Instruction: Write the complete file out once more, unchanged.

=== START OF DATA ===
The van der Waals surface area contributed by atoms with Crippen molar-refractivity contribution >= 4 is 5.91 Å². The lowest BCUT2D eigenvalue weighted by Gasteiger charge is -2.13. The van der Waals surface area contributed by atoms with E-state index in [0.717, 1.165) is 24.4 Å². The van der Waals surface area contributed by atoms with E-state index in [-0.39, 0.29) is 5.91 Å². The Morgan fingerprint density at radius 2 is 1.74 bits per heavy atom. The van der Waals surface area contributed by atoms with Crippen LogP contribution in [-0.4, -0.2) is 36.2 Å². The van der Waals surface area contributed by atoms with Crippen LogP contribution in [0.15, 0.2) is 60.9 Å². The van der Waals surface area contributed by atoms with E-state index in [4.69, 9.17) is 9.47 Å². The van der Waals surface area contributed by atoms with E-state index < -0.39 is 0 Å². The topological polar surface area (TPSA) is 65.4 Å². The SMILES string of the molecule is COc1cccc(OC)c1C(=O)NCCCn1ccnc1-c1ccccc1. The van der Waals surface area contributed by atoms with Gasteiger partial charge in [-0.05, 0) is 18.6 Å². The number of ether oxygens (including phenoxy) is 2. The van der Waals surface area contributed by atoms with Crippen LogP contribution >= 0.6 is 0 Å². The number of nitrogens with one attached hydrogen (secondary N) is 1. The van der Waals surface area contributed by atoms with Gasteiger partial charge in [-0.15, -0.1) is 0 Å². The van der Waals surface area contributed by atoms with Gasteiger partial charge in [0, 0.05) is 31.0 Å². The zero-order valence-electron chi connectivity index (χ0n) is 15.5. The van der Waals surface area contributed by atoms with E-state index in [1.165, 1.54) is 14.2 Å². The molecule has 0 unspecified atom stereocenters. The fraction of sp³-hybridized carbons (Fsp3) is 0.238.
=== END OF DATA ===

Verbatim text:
The van der Waals surface area contributed by atoms with Crippen molar-refractivity contribution >= 4 is 5.91 Å². The lowest BCUT2D eigenvalue weighted by Gasteiger charge is -2.13. The van der Waals surface area contributed by atoms with E-state index in [0.717, 1.165) is 24.4 Å². The van der Waals surface area contributed by atoms with E-state index in [-0.39, 0.29) is 5.91 Å². The Morgan fingerprint density at radius 2 is 1.74 bits per heavy atom. The van der Waals surface area contributed by atoms with Crippen LogP contribution in [-0.4, -0.2) is 36.2 Å². The van der Waals surface area contributed by atoms with Crippen LogP contribution in [0.15, 0.2) is 60.9 Å². The van der Waals surface area contributed by atoms with E-state index in [4.69, 9.17) is 9.47 Å². The van der Waals surface area contributed by atoms with E-state index < -0.39 is 0 Å². The topological polar surface area (TPSA) is 65.4 Å². The SMILES string of the molecule is COc1cccc(OC)c1C(=O)NCCCn1ccnc1-c1ccccc1. The van der Waals surface area contributed by atoms with Gasteiger partial charge in [-0.05, 0) is 18.6 Å². The number of ether oxygens (including phenoxy) is 2. The van der Waals surface area contributed by atoms with Crippen LogP contribution >= 0.6 is 0 Å². The number of nitrogens with one attached hydrogen (secondary N) is 1. The van der Waals surface area contributed by atoms with Gasteiger partial charge in [-0.15, -0.1) is 0 Å². The van der Waals surface area contributed by atoms with Gasteiger partial charge in [0, 0.05) is 31.0 Å². The zero-order valence-electron chi connectivity index (χ0n) is 15.5. The van der Waals surface area contributed by atoms with E-state index in [1.165, 1.54) is 14.2 Å². The molecule has 0 unspecified atom stereocenters. The fraction of sp³-hybridized carbons (Fsp3) is 0.238.